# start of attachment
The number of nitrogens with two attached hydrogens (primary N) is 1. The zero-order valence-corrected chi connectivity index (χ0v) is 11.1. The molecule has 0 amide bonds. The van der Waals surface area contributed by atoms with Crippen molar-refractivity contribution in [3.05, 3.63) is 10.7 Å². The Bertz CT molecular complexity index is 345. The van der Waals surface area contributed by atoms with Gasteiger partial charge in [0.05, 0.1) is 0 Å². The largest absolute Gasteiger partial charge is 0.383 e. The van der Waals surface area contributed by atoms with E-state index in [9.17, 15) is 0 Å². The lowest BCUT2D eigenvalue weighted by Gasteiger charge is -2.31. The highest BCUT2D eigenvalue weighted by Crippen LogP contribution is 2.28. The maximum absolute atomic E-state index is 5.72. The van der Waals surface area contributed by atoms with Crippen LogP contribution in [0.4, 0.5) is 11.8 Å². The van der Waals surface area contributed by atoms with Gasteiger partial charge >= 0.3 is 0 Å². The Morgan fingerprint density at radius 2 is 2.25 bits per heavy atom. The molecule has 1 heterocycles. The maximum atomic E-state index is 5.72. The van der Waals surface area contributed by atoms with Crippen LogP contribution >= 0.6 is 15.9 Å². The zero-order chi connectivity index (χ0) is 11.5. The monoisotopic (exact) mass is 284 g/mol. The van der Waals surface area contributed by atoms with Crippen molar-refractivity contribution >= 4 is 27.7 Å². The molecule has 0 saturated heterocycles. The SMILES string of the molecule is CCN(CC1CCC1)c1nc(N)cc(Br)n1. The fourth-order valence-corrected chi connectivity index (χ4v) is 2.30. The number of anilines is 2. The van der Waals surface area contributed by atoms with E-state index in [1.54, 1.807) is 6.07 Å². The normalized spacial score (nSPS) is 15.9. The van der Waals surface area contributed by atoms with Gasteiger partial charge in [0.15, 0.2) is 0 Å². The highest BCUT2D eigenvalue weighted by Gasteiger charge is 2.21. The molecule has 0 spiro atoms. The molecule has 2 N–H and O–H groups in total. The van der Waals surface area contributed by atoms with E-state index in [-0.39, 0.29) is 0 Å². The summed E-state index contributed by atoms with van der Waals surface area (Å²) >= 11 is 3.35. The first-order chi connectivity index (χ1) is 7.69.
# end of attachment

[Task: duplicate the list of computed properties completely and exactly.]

The number of nitrogens with two attached hydrogens (primary N) is 1. The zero-order valence-corrected chi connectivity index (χ0v) is 11.1. The molecule has 0 amide bonds. The van der Waals surface area contributed by atoms with Crippen molar-refractivity contribution in [3.05, 3.63) is 10.7 Å². The Bertz CT molecular complexity index is 345. The van der Waals surface area contributed by atoms with Gasteiger partial charge in [0.05, 0.1) is 0 Å². The largest absolute Gasteiger partial charge is 0.383 e. The van der Waals surface area contributed by atoms with E-state index in [9.17, 15) is 0 Å². The lowest BCUT2D eigenvalue weighted by Gasteiger charge is -2.31. The highest BCUT2D eigenvalue weighted by Crippen LogP contribution is 2.28. The maximum absolute atomic E-state index is 5.72. The van der Waals surface area contributed by atoms with Crippen LogP contribution in [0.4, 0.5) is 11.8 Å². The van der Waals surface area contributed by atoms with Gasteiger partial charge >= 0.3 is 0 Å². The Morgan fingerprint density at radius 2 is 2.25 bits per heavy atom. The molecule has 1 heterocycles. The maximum atomic E-state index is 5.72. The van der Waals surface area contributed by atoms with Crippen LogP contribution >= 0.6 is 15.9 Å². The zero-order chi connectivity index (χ0) is 11.5. The monoisotopic (exact) mass is 284 g/mol. The van der Waals surface area contributed by atoms with Crippen molar-refractivity contribution >= 4 is 27.7 Å². The molecule has 0 saturated heterocycles. The SMILES string of the molecule is CCN(CC1CCC1)c1nc(N)cc(Br)n1. The fourth-order valence-corrected chi connectivity index (χ4v) is 2.30. The number of anilines is 2. The van der Waals surface area contributed by atoms with E-state index in [1.54, 1.807) is 6.07 Å². The normalized spacial score (nSPS) is 15.9. The van der Waals surface area contributed by atoms with Gasteiger partial charge in [0.15, 0.2) is 0 Å². The highest BCUT2D eigenvalue weighted by Gasteiger charge is 2.21. The molecule has 0 spiro atoms. The molecule has 2 N–H and O–H groups in total. The van der Waals surface area contributed by atoms with E-state index in [-0.39, 0.29) is 0 Å². The summed E-state index contributed by atoms with van der Waals surface area (Å²) >= 11 is 3.35. The first-order chi connectivity index (χ1) is 7.69.